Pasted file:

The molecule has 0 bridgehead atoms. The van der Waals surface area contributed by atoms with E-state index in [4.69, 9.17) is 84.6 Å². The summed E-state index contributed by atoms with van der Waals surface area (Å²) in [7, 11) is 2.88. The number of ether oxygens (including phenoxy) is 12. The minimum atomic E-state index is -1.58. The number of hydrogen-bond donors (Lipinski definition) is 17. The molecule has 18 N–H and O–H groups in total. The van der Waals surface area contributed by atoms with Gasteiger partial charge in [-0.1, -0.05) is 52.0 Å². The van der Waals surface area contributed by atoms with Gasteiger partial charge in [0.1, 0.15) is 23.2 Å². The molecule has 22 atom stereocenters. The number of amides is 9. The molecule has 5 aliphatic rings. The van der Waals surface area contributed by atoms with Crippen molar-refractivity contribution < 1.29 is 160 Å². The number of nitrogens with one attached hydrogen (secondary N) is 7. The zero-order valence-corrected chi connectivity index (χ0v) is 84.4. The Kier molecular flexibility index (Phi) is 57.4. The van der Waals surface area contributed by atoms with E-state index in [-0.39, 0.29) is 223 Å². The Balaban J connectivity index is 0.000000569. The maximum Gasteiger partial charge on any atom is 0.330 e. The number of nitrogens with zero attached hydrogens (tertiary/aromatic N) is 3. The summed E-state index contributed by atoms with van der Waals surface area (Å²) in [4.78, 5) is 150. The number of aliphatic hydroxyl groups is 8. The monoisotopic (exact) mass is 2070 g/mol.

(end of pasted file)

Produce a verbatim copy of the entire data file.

The molecule has 0 bridgehead atoms. The van der Waals surface area contributed by atoms with E-state index in [4.69, 9.17) is 84.6 Å². The summed E-state index contributed by atoms with van der Waals surface area (Å²) in [7, 11) is 2.88. The number of ether oxygens (including phenoxy) is 12. The minimum atomic E-state index is -1.58. The number of hydrogen-bond donors (Lipinski definition) is 17. The molecule has 18 N–H and O–H groups in total. The van der Waals surface area contributed by atoms with Gasteiger partial charge in [-0.1, -0.05) is 52.0 Å². The van der Waals surface area contributed by atoms with Gasteiger partial charge in [0.1, 0.15) is 23.2 Å². The molecule has 22 atom stereocenters. The number of amides is 9. The molecule has 5 aliphatic rings. The van der Waals surface area contributed by atoms with Crippen molar-refractivity contribution < 1.29 is 160 Å². The number of nitrogens with one attached hydrogen (secondary N) is 7. The zero-order valence-corrected chi connectivity index (χ0v) is 84.4. The Kier molecular flexibility index (Phi) is 57.4. The van der Waals surface area contributed by atoms with E-state index in [-0.39, 0.29) is 223 Å². The Balaban J connectivity index is 0.000000569. The maximum Gasteiger partial charge on any atom is 0.330 e. The number of nitrogens with zero attached hydrogens (tertiary/aromatic N) is 3. The summed E-state index contributed by atoms with van der Waals surface area (Å²) in [4.78, 5) is 150. The number of aliphatic hydroxyl groups is 8. The monoisotopic (exact) mass is 2070 g/mol.